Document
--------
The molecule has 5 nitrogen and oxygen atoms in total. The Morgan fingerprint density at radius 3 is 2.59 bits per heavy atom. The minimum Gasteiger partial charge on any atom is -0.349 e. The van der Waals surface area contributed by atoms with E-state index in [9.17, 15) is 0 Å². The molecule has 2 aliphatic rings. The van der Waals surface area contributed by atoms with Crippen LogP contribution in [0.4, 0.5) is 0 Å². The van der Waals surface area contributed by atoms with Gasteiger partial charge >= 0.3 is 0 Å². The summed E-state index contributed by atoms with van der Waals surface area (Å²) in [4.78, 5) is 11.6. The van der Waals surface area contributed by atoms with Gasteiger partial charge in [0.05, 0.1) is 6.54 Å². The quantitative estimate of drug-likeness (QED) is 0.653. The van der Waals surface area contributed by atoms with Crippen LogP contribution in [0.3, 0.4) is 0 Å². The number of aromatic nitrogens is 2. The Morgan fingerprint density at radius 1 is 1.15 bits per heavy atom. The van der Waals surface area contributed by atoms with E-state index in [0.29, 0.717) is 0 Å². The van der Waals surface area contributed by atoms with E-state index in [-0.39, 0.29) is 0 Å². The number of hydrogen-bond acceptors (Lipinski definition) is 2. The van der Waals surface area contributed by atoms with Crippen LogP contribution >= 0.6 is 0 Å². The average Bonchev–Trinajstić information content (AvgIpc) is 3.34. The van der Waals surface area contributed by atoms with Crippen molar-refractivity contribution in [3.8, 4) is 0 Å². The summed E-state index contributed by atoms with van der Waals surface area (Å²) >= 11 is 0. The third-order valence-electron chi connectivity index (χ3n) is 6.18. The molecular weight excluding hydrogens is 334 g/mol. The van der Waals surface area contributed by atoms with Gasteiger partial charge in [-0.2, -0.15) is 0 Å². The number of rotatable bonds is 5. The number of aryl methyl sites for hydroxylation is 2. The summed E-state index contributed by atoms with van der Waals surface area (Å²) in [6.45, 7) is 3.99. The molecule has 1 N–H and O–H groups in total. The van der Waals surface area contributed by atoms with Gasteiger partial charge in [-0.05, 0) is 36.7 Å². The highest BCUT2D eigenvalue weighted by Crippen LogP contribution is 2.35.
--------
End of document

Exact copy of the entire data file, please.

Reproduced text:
The molecule has 5 nitrogen and oxygen atoms in total. The Morgan fingerprint density at radius 3 is 2.59 bits per heavy atom. The minimum Gasteiger partial charge on any atom is -0.349 e. The van der Waals surface area contributed by atoms with E-state index in [9.17, 15) is 0 Å². The molecule has 2 aliphatic rings. The van der Waals surface area contributed by atoms with Crippen LogP contribution in [0.4, 0.5) is 0 Å². The van der Waals surface area contributed by atoms with Gasteiger partial charge >= 0.3 is 0 Å². The summed E-state index contributed by atoms with van der Waals surface area (Å²) in [4.78, 5) is 11.6. The van der Waals surface area contributed by atoms with Gasteiger partial charge in [0.05, 0.1) is 6.54 Å². The quantitative estimate of drug-likeness (QED) is 0.653. The van der Waals surface area contributed by atoms with Crippen LogP contribution in [0.3, 0.4) is 0 Å². The number of aromatic nitrogens is 2. The Morgan fingerprint density at radius 1 is 1.15 bits per heavy atom. The van der Waals surface area contributed by atoms with E-state index in [0.29, 0.717) is 0 Å². The van der Waals surface area contributed by atoms with E-state index in [-0.39, 0.29) is 0 Å². The number of hydrogen-bond acceptors (Lipinski definition) is 2. The van der Waals surface area contributed by atoms with Crippen LogP contribution >= 0.6 is 0 Å². The average Bonchev–Trinajstić information content (AvgIpc) is 3.34. The van der Waals surface area contributed by atoms with Crippen molar-refractivity contribution in [3.8, 4) is 0 Å². The summed E-state index contributed by atoms with van der Waals surface area (Å²) >= 11 is 0. The third-order valence-electron chi connectivity index (χ3n) is 6.18. The molecular weight excluding hydrogens is 334 g/mol. The van der Waals surface area contributed by atoms with Gasteiger partial charge in [-0.2, -0.15) is 0 Å². The number of rotatable bonds is 5. The number of aryl methyl sites for hydroxylation is 2. The summed E-state index contributed by atoms with van der Waals surface area (Å²) in [6.45, 7) is 3.99. The molecule has 1 N–H and O–H groups in total. The van der Waals surface area contributed by atoms with Gasteiger partial charge in [-0.05, 0) is 36.7 Å². The highest BCUT2D eigenvalue weighted by Crippen LogP contribution is 2.35.